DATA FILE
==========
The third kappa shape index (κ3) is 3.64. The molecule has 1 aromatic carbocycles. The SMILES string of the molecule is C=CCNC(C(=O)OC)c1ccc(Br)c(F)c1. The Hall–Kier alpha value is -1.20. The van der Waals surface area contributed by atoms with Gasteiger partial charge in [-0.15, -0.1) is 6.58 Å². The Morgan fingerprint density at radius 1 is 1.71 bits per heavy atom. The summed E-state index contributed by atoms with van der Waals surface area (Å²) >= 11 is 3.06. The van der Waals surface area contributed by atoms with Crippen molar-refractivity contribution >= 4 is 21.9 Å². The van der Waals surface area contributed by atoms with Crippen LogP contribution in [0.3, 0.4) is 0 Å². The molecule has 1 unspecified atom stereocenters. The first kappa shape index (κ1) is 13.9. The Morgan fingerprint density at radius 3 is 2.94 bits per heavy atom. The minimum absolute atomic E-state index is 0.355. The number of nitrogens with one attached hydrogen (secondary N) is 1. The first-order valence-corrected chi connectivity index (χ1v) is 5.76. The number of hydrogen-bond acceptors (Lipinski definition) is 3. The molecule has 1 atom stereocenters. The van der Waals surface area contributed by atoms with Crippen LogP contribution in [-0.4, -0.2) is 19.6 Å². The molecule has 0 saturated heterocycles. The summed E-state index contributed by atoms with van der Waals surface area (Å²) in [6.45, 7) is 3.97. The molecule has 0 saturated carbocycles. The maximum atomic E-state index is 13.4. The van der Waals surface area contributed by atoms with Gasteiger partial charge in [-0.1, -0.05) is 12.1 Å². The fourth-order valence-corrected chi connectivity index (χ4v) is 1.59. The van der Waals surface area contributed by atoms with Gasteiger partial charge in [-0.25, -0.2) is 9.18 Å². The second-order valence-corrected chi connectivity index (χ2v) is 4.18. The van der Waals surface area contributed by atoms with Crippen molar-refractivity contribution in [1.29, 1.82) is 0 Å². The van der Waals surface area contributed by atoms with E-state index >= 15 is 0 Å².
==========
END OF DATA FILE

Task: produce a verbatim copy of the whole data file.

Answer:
The third kappa shape index (κ3) is 3.64. The molecule has 1 aromatic carbocycles. The SMILES string of the molecule is C=CCNC(C(=O)OC)c1ccc(Br)c(F)c1. The Hall–Kier alpha value is -1.20. The van der Waals surface area contributed by atoms with Gasteiger partial charge in [-0.15, -0.1) is 6.58 Å². The Morgan fingerprint density at radius 1 is 1.71 bits per heavy atom. The summed E-state index contributed by atoms with van der Waals surface area (Å²) >= 11 is 3.06. The van der Waals surface area contributed by atoms with Crippen molar-refractivity contribution >= 4 is 21.9 Å². The van der Waals surface area contributed by atoms with Crippen LogP contribution in [0.3, 0.4) is 0 Å². The molecule has 1 unspecified atom stereocenters. The first kappa shape index (κ1) is 13.9. The Morgan fingerprint density at radius 3 is 2.94 bits per heavy atom. The minimum absolute atomic E-state index is 0.355. The number of nitrogens with one attached hydrogen (secondary N) is 1. The first-order valence-corrected chi connectivity index (χ1v) is 5.76. The number of hydrogen-bond acceptors (Lipinski definition) is 3. The molecule has 1 atom stereocenters. The van der Waals surface area contributed by atoms with Crippen LogP contribution in [-0.4, -0.2) is 19.6 Å². The molecule has 0 saturated heterocycles. The summed E-state index contributed by atoms with van der Waals surface area (Å²) in [6.45, 7) is 3.97. The molecule has 0 saturated carbocycles. The maximum atomic E-state index is 13.4. The van der Waals surface area contributed by atoms with Gasteiger partial charge in [-0.1, -0.05) is 12.1 Å². The fourth-order valence-corrected chi connectivity index (χ4v) is 1.59. The van der Waals surface area contributed by atoms with Gasteiger partial charge in [-0.25, -0.2) is 9.18 Å². The second-order valence-corrected chi connectivity index (χ2v) is 4.18. The van der Waals surface area contributed by atoms with Crippen molar-refractivity contribution in [1.29, 1.82) is 0 Å². The van der Waals surface area contributed by atoms with E-state index >= 15 is 0 Å².